Laura and I at dinner in St. Aidan's dining Hall:

I got to meet "The Queen"

After another all night/morning long ball I was pretty whipped! So we relaxed the next day and went to a BBQ party at one of Laura's friend's house. The next day though we were up and rearin' to go for a fundraiser Netball tournament. This was REALLY fun and a great chance to meet more of Laura's friends. We had fun dressing up or wearing "fancy dress" as they call it in England. Our team did not really have a theme to our costumes, but we certainly had pizazz (with fake mustaches to boot!)

Laura and John celebrating after Laura's score:

Shaun diving around with his cape on:

Human Pyramid:

Then Laura and I took a day trip up to Scotland and poked around for a few hours. We didn't do anything that touristy, but just walked around the city enjoying the nice weather and the gorgeous/haunting architecture of Edinburgh!

Then it was back to Durham and then back to Oxford. Here are a few picturesque photos from my trip to Durham:

Regent's Park Summer Ball

As I mentioned before, Oxford has a long tradition with hosting Summer Balls. Regent's Park (my college) hosted and Arabesque themed ball in June. There was an outdoor tent layered with rich fabrics and poofs to relax on while smoking flavored tobacco. There was a fortune teller's tent where you could have your palm read, your fortune read in a crystal ball, or your future determined by the shape of your tea leaves. It was a nice opportunity to hang out with friends the entire night long and watch the sun rise!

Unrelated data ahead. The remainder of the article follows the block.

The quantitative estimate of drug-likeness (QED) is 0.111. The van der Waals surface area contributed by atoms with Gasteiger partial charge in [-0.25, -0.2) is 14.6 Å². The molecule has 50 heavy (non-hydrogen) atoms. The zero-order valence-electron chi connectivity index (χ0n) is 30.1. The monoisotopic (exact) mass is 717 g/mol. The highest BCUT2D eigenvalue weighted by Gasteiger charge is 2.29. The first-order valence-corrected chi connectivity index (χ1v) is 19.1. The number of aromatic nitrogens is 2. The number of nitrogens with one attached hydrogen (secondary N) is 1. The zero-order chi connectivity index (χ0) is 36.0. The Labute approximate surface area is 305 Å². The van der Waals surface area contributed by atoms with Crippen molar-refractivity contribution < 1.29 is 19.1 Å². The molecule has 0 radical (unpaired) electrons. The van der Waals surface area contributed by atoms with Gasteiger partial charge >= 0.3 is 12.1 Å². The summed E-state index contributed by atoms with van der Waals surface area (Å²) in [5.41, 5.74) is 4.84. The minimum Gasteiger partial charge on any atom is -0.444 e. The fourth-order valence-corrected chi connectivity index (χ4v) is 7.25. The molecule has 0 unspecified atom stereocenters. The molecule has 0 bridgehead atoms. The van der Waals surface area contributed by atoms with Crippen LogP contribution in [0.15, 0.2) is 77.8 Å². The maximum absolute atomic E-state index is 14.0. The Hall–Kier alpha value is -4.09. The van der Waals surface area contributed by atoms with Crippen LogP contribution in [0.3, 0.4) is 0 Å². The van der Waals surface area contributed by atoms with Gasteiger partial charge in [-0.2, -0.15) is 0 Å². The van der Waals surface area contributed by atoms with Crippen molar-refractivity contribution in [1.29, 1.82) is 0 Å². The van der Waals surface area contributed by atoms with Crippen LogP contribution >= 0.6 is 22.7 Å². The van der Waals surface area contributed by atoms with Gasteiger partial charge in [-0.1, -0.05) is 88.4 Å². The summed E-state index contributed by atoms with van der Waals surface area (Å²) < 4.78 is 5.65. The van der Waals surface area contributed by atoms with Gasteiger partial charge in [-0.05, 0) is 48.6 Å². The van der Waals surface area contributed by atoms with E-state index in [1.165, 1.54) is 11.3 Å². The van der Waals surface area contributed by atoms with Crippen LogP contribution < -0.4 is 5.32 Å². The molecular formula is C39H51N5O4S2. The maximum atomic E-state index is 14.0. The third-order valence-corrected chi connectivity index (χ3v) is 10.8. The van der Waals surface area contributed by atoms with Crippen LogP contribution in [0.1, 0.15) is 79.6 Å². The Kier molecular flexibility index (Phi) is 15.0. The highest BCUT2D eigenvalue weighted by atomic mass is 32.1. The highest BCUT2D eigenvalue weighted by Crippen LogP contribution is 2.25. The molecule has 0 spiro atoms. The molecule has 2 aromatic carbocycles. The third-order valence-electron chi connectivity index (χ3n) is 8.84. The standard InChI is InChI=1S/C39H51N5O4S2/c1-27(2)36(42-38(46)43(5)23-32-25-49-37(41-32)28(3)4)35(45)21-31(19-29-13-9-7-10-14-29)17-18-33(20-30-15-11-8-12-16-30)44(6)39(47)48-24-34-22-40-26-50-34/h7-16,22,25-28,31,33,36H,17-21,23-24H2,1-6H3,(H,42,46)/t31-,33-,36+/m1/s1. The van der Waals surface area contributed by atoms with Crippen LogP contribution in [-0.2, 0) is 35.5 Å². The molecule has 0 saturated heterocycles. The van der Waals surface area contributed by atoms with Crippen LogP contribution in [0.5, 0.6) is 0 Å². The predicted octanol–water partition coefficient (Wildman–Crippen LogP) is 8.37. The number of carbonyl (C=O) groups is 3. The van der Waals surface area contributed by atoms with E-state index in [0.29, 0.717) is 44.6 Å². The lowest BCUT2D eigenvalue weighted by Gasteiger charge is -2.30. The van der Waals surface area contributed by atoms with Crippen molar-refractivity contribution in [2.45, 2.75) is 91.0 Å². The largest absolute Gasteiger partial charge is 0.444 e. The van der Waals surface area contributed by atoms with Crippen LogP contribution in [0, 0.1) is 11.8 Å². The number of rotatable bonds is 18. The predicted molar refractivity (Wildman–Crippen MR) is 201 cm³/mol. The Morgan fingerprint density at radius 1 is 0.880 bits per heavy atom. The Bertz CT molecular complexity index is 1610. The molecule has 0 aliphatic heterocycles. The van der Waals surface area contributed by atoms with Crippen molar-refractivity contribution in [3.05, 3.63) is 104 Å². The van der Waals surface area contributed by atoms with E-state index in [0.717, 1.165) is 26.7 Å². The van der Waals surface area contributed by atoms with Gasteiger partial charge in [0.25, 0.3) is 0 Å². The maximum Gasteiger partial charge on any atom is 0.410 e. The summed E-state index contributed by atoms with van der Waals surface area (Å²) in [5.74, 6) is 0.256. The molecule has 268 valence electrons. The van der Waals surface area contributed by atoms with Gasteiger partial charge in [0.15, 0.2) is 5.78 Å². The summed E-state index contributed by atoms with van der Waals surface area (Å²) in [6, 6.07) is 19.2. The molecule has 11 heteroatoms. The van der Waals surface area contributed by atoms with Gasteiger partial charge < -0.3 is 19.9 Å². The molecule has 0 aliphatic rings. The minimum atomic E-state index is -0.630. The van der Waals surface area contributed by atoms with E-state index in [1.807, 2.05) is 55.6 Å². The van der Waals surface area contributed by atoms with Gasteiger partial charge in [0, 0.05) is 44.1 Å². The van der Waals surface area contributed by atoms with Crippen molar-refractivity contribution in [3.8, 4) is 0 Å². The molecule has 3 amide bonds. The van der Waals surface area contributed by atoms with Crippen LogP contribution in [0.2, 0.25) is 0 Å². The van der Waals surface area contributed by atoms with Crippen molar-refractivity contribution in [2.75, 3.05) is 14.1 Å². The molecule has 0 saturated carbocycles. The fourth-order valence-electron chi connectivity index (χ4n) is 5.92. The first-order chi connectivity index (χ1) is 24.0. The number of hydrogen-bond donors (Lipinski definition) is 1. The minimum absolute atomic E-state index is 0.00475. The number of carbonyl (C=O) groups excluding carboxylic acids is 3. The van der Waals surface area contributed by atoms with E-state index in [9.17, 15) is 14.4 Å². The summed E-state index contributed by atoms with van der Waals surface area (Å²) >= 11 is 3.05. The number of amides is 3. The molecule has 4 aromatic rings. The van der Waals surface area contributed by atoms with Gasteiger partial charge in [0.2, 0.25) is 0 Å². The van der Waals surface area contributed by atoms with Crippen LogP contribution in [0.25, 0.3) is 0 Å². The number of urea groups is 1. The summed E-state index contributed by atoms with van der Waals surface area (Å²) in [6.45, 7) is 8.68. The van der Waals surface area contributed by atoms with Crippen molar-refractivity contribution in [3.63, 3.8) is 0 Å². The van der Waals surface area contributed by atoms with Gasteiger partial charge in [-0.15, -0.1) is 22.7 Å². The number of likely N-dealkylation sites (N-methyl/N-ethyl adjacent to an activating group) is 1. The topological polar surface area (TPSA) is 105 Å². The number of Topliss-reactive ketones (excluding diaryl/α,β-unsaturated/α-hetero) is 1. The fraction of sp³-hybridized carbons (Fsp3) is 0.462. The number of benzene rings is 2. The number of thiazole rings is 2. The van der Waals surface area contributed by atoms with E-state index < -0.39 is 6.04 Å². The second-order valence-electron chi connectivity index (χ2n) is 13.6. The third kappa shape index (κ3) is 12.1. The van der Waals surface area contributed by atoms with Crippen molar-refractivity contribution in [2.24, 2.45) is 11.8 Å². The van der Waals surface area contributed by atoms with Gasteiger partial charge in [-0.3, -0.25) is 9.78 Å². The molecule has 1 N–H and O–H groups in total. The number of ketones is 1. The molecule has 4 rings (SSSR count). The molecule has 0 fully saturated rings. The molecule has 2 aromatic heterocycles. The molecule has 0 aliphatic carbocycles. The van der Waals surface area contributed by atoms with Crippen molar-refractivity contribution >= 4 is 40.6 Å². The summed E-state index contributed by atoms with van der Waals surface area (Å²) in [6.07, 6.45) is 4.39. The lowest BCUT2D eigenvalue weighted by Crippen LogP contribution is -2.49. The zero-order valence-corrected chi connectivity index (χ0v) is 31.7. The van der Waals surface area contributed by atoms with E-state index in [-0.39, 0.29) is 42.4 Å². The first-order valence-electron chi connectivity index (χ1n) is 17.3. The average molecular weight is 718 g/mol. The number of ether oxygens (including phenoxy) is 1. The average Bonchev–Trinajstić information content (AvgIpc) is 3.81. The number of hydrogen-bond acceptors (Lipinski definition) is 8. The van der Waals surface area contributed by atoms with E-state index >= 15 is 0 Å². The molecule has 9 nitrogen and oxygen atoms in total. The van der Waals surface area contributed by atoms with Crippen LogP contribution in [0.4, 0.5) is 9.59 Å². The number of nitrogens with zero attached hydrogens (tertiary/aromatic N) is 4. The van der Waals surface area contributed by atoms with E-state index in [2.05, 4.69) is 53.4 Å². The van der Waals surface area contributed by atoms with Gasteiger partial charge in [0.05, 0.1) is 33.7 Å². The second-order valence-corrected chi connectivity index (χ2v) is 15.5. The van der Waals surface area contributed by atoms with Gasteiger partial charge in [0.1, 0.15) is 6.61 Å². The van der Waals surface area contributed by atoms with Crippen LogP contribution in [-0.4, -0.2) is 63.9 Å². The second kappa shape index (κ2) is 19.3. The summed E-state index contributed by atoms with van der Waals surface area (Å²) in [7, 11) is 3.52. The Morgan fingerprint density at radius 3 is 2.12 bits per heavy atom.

The Magician Show: Here he is throwing knives!

The Shisha tent:

Playing with an African Python:


After the wedding I took my cousin Sharon's wonderful children to our local amusement park: Kennywood! We had a blast on the water rides and in "Kiddyland"

Down by the Turtle ride eating the famous Potato Patch fries and corn dogs! Yum!


The Wedding of the Century!

I absolutely adored being a part of my brother Max's and Lauren's wedding! Seeing my family and meeting a whole new family was AMAZING! I don't think i have had that much fun in a long time :)

Here we are at the rehearsal dinner which was at a charming country mansion. The bridesmaids and brides decided to test out strength by attempting to lift up the groom for some photo ops!

While I was off doing my bridesmaid duties, my brothers and parents took part in the pre-wedding photo shoot

Here we are moments before walking out to the ceremony! There is always time for a little photo shoot ;)

The ceremony:

Me and my cousin Jamie at the reception:

With 325 guests at the reception, we were bound to have a great time! The food was excellent and the DJ made fantastic music choices and EVERYONE was on the dance floor :)